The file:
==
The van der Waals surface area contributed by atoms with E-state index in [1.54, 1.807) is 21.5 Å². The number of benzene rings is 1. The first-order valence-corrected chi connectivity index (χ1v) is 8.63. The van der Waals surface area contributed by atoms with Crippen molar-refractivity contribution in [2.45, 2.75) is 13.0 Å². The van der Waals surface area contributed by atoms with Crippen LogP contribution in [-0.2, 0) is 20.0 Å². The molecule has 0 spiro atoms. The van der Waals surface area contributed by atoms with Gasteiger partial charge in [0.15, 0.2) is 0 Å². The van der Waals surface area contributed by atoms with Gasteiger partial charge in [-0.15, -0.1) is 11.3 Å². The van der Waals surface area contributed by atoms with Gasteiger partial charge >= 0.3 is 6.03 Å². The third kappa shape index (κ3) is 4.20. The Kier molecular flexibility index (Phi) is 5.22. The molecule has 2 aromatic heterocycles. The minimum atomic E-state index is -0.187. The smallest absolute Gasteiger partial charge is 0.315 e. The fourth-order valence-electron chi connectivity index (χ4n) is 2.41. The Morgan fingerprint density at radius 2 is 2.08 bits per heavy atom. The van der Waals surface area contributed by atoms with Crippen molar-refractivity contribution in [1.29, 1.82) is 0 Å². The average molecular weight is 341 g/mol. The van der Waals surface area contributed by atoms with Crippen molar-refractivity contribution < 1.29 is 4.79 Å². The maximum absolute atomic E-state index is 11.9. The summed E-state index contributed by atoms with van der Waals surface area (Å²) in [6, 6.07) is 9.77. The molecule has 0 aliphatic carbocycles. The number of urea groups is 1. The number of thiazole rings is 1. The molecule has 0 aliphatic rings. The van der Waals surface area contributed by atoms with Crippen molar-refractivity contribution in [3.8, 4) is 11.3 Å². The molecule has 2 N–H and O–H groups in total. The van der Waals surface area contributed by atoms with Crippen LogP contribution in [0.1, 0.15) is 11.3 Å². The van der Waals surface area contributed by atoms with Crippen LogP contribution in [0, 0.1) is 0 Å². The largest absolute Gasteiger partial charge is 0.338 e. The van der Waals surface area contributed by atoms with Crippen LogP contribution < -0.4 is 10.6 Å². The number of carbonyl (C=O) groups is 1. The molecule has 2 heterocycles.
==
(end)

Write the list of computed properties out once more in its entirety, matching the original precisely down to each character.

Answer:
The van der Waals surface area contributed by atoms with E-state index in [1.54, 1.807) is 21.5 Å². The number of benzene rings is 1. The first-order valence-corrected chi connectivity index (χ1v) is 8.63. The van der Waals surface area contributed by atoms with Crippen molar-refractivity contribution in [2.45, 2.75) is 13.0 Å². The van der Waals surface area contributed by atoms with Crippen LogP contribution in [-0.2, 0) is 20.0 Å². The molecule has 0 spiro atoms. The van der Waals surface area contributed by atoms with Gasteiger partial charge in [0.15, 0.2) is 0 Å². The van der Waals surface area contributed by atoms with Gasteiger partial charge in [-0.15, -0.1) is 11.3 Å². The van der Waals surface area contributed by atoms with Gasteiger partial charge >= 0.3 is 6.03 Å². The third kappa shape index (κ3) is 4.20. The Kier molecular flexibility index (Phi) is 5.22. The molecule has 2 aromatic heterocycles. The minimum atomic E-state index is -0.187. The smallest absolute Gasteiger partial charge is 0.315 e. The fourth-order valence-electron chi connectivity index (χ4n) is 2.41. The Morgan fingerprint density at radius 2 is 2.08 bits per heavy atom. The van der Waals surface area contributed by atoms with Crippen molar-refractivity contribution in [1.29, 1.82) is 0 Å². The average molecular weight is 341 g/mol. The van der Waals surface area contributed by atoms with Crippen molar-refractivity contribution < 1.29 is 4.79 Å². The maximum absolute atomic E-state index is 11.9. The summed E-state index contributed by atoms with van der Waals surface area (Å²) in [6, 6.07) is 9.77. The molecule has 0 aliphatic carbocycles. The number of urea groups is 1. The number of thiazole rings is 1. The molecule has 0 aliphatic rings. The van der Waals surface area contributed by atoms with Crippen molar-refractivity contribution in [3.8, 4) is 11.3 Å². The molecule has 2 N–H and O–H groups in total. The van der Waals surface area contributed by atoms with Crippen LogP contribution in [0.1, 0.15) is 11.3 Å². The van der Waals surface area contributed by atoms with Crippen LogP contribution in [0, 0.1) is 0 Å². The largest absolute Gasteiger partial charge is 0.338 e. The van der Waals surface area contributed by atoms with Crippen LogP contribution < -0.4 is 10.6 Å². The number of carbonyl (C=O) groups is 1. The molecule has 2 heterocycles.